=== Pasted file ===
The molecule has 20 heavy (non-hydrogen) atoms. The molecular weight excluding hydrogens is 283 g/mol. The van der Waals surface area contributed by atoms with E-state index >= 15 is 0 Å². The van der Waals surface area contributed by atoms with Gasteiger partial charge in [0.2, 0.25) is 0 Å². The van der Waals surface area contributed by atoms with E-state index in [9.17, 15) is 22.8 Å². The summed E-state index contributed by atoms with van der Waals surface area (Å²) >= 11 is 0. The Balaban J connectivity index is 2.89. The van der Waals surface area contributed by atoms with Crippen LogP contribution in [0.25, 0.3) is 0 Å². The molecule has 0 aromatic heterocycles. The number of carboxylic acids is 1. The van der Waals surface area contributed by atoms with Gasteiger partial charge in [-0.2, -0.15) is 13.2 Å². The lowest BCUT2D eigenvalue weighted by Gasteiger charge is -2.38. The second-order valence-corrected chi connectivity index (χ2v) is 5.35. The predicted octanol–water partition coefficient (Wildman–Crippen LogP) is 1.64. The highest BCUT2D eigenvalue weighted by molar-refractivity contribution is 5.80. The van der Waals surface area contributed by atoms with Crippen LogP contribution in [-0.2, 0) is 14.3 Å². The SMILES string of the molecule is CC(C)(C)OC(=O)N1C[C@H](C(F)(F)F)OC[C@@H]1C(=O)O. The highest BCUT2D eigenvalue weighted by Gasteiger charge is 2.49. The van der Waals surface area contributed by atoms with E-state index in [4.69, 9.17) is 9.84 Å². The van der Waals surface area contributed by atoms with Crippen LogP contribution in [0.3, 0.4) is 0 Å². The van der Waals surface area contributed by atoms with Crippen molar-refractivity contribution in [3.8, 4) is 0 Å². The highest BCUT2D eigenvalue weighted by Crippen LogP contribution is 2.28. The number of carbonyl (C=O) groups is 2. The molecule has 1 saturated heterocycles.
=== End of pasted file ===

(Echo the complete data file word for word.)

The molecule has 20 heavy (non-hydrogen) atoms. The molecular weight excluding hydrogens is 283 g/mol. The van der Waals surface area contributed by atoms with E-state index >= 15 is 0 Å². The van der Waals surface area contributed by atoms with Gasteiger partial charge in [0.2, 0.25) is 0 Å². The van der Waals surface area contributed by atoms with E-state index in [9.17, 15) is 22.8 Å². The summed E-state index contributed by atoms with van der Waals surface area (Å²) >= 11 is 0. The Balaban J connectivity index is 2.89. The van der Waals surface area contributed by atoms with Crippen LogP contribution in [0.25, 0.3) is 0 Å². The molecule has 0 aromatic heterocycles. The number of carboxylic acids is 1. The van der Waals surface area contributed by atoms with Gasteiger partial charge in [-0.2, -0.15) is 13.2 Å². The lowest BCUT2D eigenvalue weighted by Gasteiger charge is -2.38. The second-order valence-corrected chi connectivity index (χ2v) is 5.35. The predicted octanol–water partition coefficient (Wildman–Crippen LogP) is 1.64. The highest BCUT2D eigenvalue weighted by molar-refractivity contribution is 5.80. The van der Waals surface area contributed by atoms with Crippen LogP contribution in [-0.2, 0) is 14.3 Å². The SMILES string of the molecule is CC(C)(C)OC(=O)N1C[C@H](C(F)(F)F)OC[C@@H]1C(=O)O. The highest BCUT2D eigenvalue weighted by Gasteiger charge is 2.49. The van der Waals surface area contributed by atoms with E-state index in [4.69, 9.17) is 9.84 Å². The van der Waals surface area contributed by atoms with Crippen LogP contribution in [0.3, 0.4) is 0 Å². The van der Waals surface area contributed by atoms with Crippen molar-refractivity contribution in [3.8, 4) is 0 Å². The highest BCUT2D eigenvalue weighted by Crippen LogP contribution is 2.28. The number of carbonyl (C=O) groups is 2. The molecule has 1 saturated heterocycles.